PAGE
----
United States District Court, E.D. Michigan, Southern Division
MEMORANDUM AND ORDER DENYING MOTION UNDER 28 U.S.C.
§ 2255 (DOC. 30) AND DECLINING TO ISSUE A CERTIFICATE OF
COHN UNITED STATES DISTRICT JUDGE.
a criminal case. Defendant/Petitioner, Dulante Harris,
proceeding pro se, has filed a motion vacate his sentence
under 28 U.S.C. § 2255 contending that his conviction
for car jacking does not qualify as a predicate “crime
of violence” to support his conviction under 18 U.S.C.
§ 924(c) after the Supreme Court's decisions in
Johnson v. United States, 135 S.Ct. 2551 (2015) and
Sessions v. Dimaya, 138 S.Ct. 1204 (2018). Harris
also argues that his counsel was ineffective for failing to
ask for a stay given the Supreme Court's decision in
Dimaya and that his plea agreement is void. The government
contends that the motion lacks merit. For the reasons that
follow, the motion will be denied for lack of merit.
evening in July 2017 Harris and a second gunman ambushed two
teenaged girls who were sitting in a 2017 Dodge Charger.
Harris pointed a gun at the young women and ordered them out
of the car. The victims exited the vehicle out of fear for
their lives. The assailants entered the Charger and fled the
scene. The victim driver contacted her father and then
reported the carjacking to the police. The next day, law
enforcement observed Harris driving the carjacked Dodge
Charger. Harris pulled the car into the driveway of a vacant
house and then walked to a nearby residence. The police
approached Harris as he sat on the front porch of that home.
Harris ran but was found hiding under clothing in a basement
closet. Harris was arrested and the closet was searched. In
the closet, the police found the key fob and vehicle
registration for the carjacked Charger. Police also located a
semi-automatic handgun inside the home. Harris was
subsequently picked out of a lineup by the victim driver.
was charged with carjacking and brandishing a firearm during
a crime of violence, in violation of 18 U.S.C. §§
2119 and 924(c). Harris plead guilty plea as charged under a
Rule 11 Agreement. Harris was sentenced to 30 days for the
carjacking followed by eighty-four (84) months imprisonment
for the use of the firearm. Harris did not appeal. Harris
then filed the instant motion under § 2255.
U.S.C. § 2255 provides:
A prisoner in custody under a sentence of a court established
by Act of Congress claiming the right to be released upon the
ground that the sentence imposed was in violation of the
Constitution or laws of the United States, or that the court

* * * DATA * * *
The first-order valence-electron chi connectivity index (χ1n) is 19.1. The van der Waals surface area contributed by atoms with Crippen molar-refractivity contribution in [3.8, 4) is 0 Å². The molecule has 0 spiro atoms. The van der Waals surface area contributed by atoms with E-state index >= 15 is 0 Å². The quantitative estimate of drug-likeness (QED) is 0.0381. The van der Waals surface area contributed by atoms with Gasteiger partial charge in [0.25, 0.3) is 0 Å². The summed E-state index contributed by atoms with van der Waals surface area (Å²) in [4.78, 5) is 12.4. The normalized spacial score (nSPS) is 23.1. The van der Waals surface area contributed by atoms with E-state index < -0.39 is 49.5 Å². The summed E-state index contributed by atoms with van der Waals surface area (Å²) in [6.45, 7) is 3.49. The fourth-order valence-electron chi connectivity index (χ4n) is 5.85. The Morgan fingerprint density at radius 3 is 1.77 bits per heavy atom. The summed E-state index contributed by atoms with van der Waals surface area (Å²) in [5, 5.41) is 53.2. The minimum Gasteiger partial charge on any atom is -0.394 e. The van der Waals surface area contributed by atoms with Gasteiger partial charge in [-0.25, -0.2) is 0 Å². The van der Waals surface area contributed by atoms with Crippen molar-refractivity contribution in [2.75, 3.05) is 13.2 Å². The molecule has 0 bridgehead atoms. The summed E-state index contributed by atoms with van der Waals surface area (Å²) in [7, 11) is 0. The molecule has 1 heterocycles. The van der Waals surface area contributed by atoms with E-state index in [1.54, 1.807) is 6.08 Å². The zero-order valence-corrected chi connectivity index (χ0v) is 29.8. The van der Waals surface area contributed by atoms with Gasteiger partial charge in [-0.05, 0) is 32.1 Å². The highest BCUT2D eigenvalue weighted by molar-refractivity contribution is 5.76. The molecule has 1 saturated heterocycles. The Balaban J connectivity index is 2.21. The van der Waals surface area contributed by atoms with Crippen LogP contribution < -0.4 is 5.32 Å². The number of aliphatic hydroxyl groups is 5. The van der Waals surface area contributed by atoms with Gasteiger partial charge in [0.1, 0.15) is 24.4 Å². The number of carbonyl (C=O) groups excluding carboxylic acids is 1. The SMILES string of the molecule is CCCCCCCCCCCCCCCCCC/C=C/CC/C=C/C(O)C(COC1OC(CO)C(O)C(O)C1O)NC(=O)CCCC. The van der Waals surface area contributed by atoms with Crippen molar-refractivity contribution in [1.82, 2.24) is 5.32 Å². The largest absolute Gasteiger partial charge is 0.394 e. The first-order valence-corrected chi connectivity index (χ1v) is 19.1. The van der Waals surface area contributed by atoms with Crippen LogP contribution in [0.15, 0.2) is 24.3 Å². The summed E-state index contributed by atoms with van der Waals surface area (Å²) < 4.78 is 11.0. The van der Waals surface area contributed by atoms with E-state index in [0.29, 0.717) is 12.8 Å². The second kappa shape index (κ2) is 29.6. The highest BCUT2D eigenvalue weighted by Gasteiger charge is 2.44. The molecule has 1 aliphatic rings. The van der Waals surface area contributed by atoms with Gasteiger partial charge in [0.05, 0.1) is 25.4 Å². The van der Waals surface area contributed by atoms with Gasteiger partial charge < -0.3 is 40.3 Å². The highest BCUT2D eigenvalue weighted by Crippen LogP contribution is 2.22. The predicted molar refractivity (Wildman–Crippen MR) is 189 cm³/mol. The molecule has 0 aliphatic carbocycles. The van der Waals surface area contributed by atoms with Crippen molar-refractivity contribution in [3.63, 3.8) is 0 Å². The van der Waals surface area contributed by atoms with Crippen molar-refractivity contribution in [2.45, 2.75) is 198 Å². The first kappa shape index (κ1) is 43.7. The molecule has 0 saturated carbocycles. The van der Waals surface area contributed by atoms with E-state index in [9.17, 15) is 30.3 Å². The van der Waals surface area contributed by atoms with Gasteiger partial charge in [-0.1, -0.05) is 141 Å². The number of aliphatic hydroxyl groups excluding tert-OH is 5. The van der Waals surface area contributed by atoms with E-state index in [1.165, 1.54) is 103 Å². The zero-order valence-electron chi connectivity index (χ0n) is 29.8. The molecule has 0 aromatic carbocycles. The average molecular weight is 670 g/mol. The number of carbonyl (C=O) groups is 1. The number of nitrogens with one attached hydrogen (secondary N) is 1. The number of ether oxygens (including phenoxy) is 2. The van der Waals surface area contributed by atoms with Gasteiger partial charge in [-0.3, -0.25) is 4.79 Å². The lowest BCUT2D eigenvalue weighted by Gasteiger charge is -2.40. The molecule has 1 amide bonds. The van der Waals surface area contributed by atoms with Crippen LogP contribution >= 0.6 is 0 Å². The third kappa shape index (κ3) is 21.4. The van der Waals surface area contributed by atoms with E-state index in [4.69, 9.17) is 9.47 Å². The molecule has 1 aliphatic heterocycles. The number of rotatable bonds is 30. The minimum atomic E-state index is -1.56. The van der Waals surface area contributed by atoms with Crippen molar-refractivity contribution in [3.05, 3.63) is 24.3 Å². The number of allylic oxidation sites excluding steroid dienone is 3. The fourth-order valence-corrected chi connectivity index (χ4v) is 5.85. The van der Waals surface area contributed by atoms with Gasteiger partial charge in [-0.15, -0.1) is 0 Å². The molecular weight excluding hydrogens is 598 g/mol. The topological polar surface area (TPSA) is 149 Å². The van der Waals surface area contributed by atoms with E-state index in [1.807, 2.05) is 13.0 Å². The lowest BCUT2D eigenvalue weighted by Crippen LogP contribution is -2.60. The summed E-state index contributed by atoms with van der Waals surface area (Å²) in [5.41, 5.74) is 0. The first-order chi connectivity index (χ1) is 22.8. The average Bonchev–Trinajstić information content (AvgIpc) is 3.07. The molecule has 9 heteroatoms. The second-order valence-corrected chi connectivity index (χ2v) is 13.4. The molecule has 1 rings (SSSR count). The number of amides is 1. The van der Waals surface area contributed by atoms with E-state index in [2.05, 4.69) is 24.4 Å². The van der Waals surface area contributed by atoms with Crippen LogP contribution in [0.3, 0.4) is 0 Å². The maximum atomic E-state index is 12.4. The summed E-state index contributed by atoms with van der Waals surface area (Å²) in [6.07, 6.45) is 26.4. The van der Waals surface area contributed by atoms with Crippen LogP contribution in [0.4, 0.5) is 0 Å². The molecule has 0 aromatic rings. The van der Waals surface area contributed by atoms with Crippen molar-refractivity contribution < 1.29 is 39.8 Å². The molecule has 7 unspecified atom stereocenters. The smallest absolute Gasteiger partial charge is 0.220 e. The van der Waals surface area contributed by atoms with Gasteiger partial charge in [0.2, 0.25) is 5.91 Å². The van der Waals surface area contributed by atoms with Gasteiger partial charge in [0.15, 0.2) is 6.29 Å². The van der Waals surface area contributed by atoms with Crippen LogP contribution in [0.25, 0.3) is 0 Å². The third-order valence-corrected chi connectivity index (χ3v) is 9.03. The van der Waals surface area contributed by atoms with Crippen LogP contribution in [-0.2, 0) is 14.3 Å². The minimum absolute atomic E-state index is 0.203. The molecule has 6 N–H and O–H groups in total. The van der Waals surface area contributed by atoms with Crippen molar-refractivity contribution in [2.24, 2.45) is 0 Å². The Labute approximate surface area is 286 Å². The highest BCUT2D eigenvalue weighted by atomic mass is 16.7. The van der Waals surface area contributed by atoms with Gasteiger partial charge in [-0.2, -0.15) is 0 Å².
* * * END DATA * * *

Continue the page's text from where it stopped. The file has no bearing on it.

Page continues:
was without jurisdiction to impose such a sentence, or that
the sentence was in excess of the maximum authorized by law,
or is otherwise subject to collateral attack, may move the
court which imposed the sentence to vacate, set aside, or
correct the sentence.
28 U.S.C. § 2255(a). To prevail on a § 2255 motion,
“a petitioner must demonstrate the existence of an
error of constitutional magnitude which has a substantial and
injurious effect or influence on the guilty plea or the
jury's verdict.” Humphress v. United
States, 398 F.3d 855, 858 (6th Cir. 2005). A movant can
prevail on a § 2255 motion alleging non-constitutional
error only by establishing a “fundamental defect which
inherently results in a complete miscarriage of justice, or
an error so egregious that it amounts to a violation of due
process.” Watson v. United States, 165 F.3d
486, 488 (6th Cir. 1999).
“[§] 2255 is not a substitute for a direct appeal,
” Regalado v. United States, 334 F.3d 520, 528
(6th Cir. 2003) (citing United States v. Frady, 456
U.S. 152, 167-68 (1982)), “a prisoner must clear a
significantly higher hurdle than would exist on direct
appeal” to merit collateral relief, Frady, 456
U.S. at 166. Though non-constitutional errors are generally
outside the scope of § 2255 relief, see United
States v. Cofield, 233 F.3d 405, 407 (6th Cir. 2000), a
petitioner can prevail on a § 2255 motion alleging
non-constitutional error “by establish[ing] a
‘fundamental defect which inherently results in a
complete miscarriage of justice, or, an error so egregious
that it amounts to a violation of due process,' ”
Watson, 165 F.3d at 488 (internal quotation marks
omitted) (quoting United States v. Ferguson, 918
F.2d 627, 630 (6th Cir. 1990)). Accordingly, alleged
sentencing errors, including the proper application of the
guidelines, “does not warrant collateral relief under
§ 2255 absent a complete miscarriage of justice.”
Jones, 178 F.3d at 796.
has claimed ineffective assistance of counsel which may be
raised for the first time in a § 2255 motion.
Massaro v. United States, 538 U.S. 500, 508-09
(2003). To establish ineffective assistance of counsel under
the Sixth Amendment, Harris must satisfy the two-prong test
set forth in Strickland v. Washington, 466 U.S. 668
(1984). Harris must first show that his counsel's
performance was deficient, which “requires a showing
that counsel made errors so serious that counsel was not
functioning as the ‘counsel' guaranteed by the
Sixth Amendment.” Id. at 687. A court must
afford defense attorneys “wide latitude” and, in
analyzing their conduct under the Sixth Amendment, must make
“every effort” to “eliminate the distorting
effects of hindsight, to reconstruct the circumstances of
counsel's challenged conduct, and to evaluate the conduct
from counsel's perspective at the time.”
Id. at 689. Defense counsel are entitled to a
“strong presumption” that they made “all
significant decisions in the exercise of reasonable
professional judgment.” Cullen v. Pinholster,
131 S.Ct. 1388, 1407 (2011).
Harris succeeds in proving deficient performance, he must
next show that the deficient performance was prejudicial.
Prejudice requires more than “some conceivable effect
on the outcome of the proceeding, ” Harris must
demonstrate “a reasonable probability that, but for
counsel's unprofessional errors, the ...